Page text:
Teaching resources

What does Drama look like in the Early Years?

 An Invitation to play: Using Fairy Tales to Build Early Literacy SkillsRead a loud The Story of the Three Little PigsBuild belief through movement: Invite students to the carpet to explore how various animals might move using guided imagery: Can you show me how a pig or wolf might move? How might your animal sleep, eat or play?Role Play: Ask students to consider what questions they might have for the wolf. What do they still want to know about this story? In role as the wolf, teacher can answer the questions generated by the class.Action and Exploration: Retell the story with students, having them play the part of the wolf. In small groups, ask the students to create a dramatic retelling of the story. Provide masks, puppets, costumes etc. and invite students to use the materials to retell the story.    

Quick and Accessible Lessons for Supply Teachers

Help! I'm going to be away and I teach DRAMA!

NEW! Secondary Drama and Dance Inquiry-based units now available

After a very successful roll-out of our Elementary Inquiry-based Dance and Drama resources, we have now uploaded our brand-new Secondary Inquiry-based Dance and Drama Resources.

2015 Conference Resources are now online

If you attended the 2015 CODE Conference in Mississauga and are looking for the Conference Materials from your workshops, look no further!

Free Prologue Children's Festival

From our friends at Prologue to the Performing Arts:Prologue Children's Festival: May 25 at the YPT!A smorgasbord of FREE, family fun will be served up Monday May 25 at 7 p.m., when the Prologue Children’s Festival for the Arts presents a jaw-dropping variety of award-winning Canadian talent at Young People’s Theatre! 

Resource: Dancing to Learn

Dancing to Learn is grounded in the new brain sciences and integrated with knowledge in education, the arts, humanities, and social sciences. This book explains that dance is nonverbal language with similar places and education processes in the brain as verbal language, thus a powerful means of expression.  Dance is physical exercise that sparks new brain cells (neurogenesis) and neural plasticity, the brain’s amazing abil­ity to change through­out life—I'm dancing--flamenco, belly dance, jazz, and salsa!). Moreover, dance is a means to help us cope with stress that can motivate or interfere with learning. We acquire knowledge and develop cognitively because dance bulks up the brain and, consequently, dance as an art, recreational, educational, and or therapeutic form is a good investment in the brain. The “brain that dances” is changed by it.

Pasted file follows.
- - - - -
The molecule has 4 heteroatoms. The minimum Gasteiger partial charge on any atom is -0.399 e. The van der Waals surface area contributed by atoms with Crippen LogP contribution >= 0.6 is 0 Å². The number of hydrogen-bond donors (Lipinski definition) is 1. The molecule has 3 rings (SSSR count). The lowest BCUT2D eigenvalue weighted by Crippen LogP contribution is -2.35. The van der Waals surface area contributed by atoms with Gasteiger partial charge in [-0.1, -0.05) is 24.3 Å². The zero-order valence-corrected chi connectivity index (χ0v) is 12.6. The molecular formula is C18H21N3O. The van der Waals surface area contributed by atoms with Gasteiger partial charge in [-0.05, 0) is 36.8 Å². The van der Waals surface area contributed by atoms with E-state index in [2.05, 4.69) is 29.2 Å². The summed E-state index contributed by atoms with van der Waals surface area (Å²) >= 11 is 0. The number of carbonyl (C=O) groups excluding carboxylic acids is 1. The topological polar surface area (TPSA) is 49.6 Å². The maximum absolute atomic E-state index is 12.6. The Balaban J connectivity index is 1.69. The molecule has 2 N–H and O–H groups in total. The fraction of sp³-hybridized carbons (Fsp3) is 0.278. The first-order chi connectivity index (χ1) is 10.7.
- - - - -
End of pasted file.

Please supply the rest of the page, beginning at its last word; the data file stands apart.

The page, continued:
Dance is Elementary to Education

CODE Secretary Clyre Lyndley published an article in the Spring 2015 edition of ETFO Voice. 

CODE at Kempenfelt

The CODE Management Board, along with the Elementary Inquiry-based Learning writing team, is meeting this weekend at Kempenfelt Conference Centre in Barrie

Entry Points for Drama - Intermediate

Are you an Intermediate teacher who is looking for great ways to bring Drama into your classroom? As a follow-up to our Entry Points for Drama - Primary and Entry Points for Drama - Junior resources, Grade 7 and 8 teachers who are CODE Members can now access Entry Points for Drama - Intermediate. These fantastic resources give new (and experienced) Drama teachers useful Inquiry-based entry points using Media, Non-fiction and Fiction sources. Not a CODE Member? Check out our Membership page to find out how to become a member. To access the Resources, Members can log in, click on Resources and Seach "Entry Points."

December Resource Highlights

 December is fast approaching, and most of us are looking for some great new (or great old-but-forgotten) strategies to breathe some much-needed life into our classrooms. We dug through the Resources and pulled out four fantastic Dance and Drama strategies that you can use in your classroom today!